I'm sorry this extra note is to convey the sad news regarding Michael Brown’s performances on March 28th and 29th. I doubt anyone will be surprised to read that we will have to postpone the concert; I thought it best to be as safe as possible. With the situation so fluid, we don’t have a new date yet. Tickets will be refunded this weekend. The April concert of Eliana’s trio at St. Paul’s has also been cancelled.
The University of Pennsylvania, where I run the chamber music program, just went on-line for the rest of the semester (that will be interesting). Indeed, times are fraught for a host of reasons, not just COVID-19.
While we’re all hunkering down amid stockpiled mountains of toilet paper and black market hand sanitizer, I thought I’d share three short links and one long one to provide a spot of tranquility in the storm that is the news these days.
Here is Jascha Heifetz in a breathtaking transcription of Beau Soir by Debussy. Sit down, lean back, close your eyes, and let your breathing slow.
It is really unfortunate that Michael won’t be coming to Newburyport but this is a small taste of what we are missing: a live performance of Michael playing Fauré’s Nocturne No. 3 in A-flat Major, Op. 33.
The Fantasia in D Minor for solo piano, K 397 is Mozart at the peak of his expressive powers. It starts shrouded in smoke and full of mystery, even tragedy, but then – oh! - the clouds part and we are assured that the world will be just fine. Music for our times.
Lastly, for music a little closer to the present, I’m including John Adams’ Shaker Loops for string septet. I played this in the 90s with Bang on a Can in NY and it has stuck with me ever since. I’m not necessarily the biggest fan of minimalism but there is something very powerful as each progression washes over you.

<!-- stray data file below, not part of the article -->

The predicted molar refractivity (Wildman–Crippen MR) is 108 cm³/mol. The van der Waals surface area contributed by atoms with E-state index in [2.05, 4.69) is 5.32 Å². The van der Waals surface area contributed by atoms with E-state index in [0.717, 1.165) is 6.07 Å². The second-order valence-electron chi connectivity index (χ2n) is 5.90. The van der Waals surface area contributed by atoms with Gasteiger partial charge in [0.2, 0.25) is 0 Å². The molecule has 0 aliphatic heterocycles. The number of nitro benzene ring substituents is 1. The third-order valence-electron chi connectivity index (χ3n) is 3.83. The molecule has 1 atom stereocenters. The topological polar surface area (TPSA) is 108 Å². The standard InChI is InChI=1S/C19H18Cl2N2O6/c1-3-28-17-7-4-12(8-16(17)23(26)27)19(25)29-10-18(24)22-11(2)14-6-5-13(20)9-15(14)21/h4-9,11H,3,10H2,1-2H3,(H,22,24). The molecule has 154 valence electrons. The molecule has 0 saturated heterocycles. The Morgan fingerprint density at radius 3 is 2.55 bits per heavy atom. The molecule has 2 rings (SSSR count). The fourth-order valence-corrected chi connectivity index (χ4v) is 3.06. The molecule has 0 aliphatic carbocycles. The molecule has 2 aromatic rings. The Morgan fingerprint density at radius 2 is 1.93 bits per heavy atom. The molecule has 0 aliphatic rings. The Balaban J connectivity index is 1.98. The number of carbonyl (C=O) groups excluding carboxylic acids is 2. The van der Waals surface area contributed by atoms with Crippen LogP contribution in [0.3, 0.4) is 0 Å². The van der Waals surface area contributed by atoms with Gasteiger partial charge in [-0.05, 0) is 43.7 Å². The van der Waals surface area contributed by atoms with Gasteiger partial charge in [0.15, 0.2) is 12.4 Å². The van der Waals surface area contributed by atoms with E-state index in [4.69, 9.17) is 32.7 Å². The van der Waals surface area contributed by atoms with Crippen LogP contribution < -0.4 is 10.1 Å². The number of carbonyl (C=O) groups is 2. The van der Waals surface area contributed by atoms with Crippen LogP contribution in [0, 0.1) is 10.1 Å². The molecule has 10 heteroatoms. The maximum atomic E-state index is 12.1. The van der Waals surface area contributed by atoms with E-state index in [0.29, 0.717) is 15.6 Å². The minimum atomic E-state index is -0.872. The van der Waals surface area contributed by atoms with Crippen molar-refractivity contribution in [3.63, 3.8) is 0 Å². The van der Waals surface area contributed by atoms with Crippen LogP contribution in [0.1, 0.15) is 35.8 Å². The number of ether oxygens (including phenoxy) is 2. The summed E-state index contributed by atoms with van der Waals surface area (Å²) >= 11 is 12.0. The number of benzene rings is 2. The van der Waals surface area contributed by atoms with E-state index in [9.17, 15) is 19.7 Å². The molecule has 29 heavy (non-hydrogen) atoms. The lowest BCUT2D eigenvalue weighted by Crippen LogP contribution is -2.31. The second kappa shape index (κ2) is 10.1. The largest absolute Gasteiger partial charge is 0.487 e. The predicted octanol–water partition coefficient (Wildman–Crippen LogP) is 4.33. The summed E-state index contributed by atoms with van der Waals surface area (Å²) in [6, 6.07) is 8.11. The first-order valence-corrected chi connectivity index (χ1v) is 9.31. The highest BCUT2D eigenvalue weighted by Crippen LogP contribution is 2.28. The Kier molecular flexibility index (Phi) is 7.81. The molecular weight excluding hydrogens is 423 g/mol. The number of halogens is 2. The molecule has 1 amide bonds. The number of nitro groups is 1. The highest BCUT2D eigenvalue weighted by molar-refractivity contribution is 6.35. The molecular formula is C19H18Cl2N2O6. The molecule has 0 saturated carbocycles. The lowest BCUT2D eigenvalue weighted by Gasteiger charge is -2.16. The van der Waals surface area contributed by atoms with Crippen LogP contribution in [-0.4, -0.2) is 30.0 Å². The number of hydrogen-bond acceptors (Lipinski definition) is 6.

At this point we really don’t expect current events to have any impact on the summer festival in August. Here’s hoping things will have calmed down well before then. In the meantime, wash your hands and everyone stay safe.
If Bach is God, Beethoven is Man. Where Bach speaks of eternal truths and the mysteries of the universe. Beethoven defines the essence of what it is to be human. I’ll show you in 40 seconds of music.In 2018 we played Beethoven’s string quartet, Opus 130. The fifth movement, titled “Cavatina” by the composer (a cavatina is a type of song) begins and ends with a slow melody that sandwiches six extraordinary measures. Over those measures he writes “beklemmt.”
As we all hunker down indoors, “socially distanced” and grimly tracking the progress of COVID-19 across our communities, I thought some kind of distraction might be welcome. In particular, I’ve been thinking about revisiting favorite works from the last nineteen (!) seasons of NCMF. Of course, any such list of favorites will be highly subjective. One friend recently provided me with his personal ranking system:
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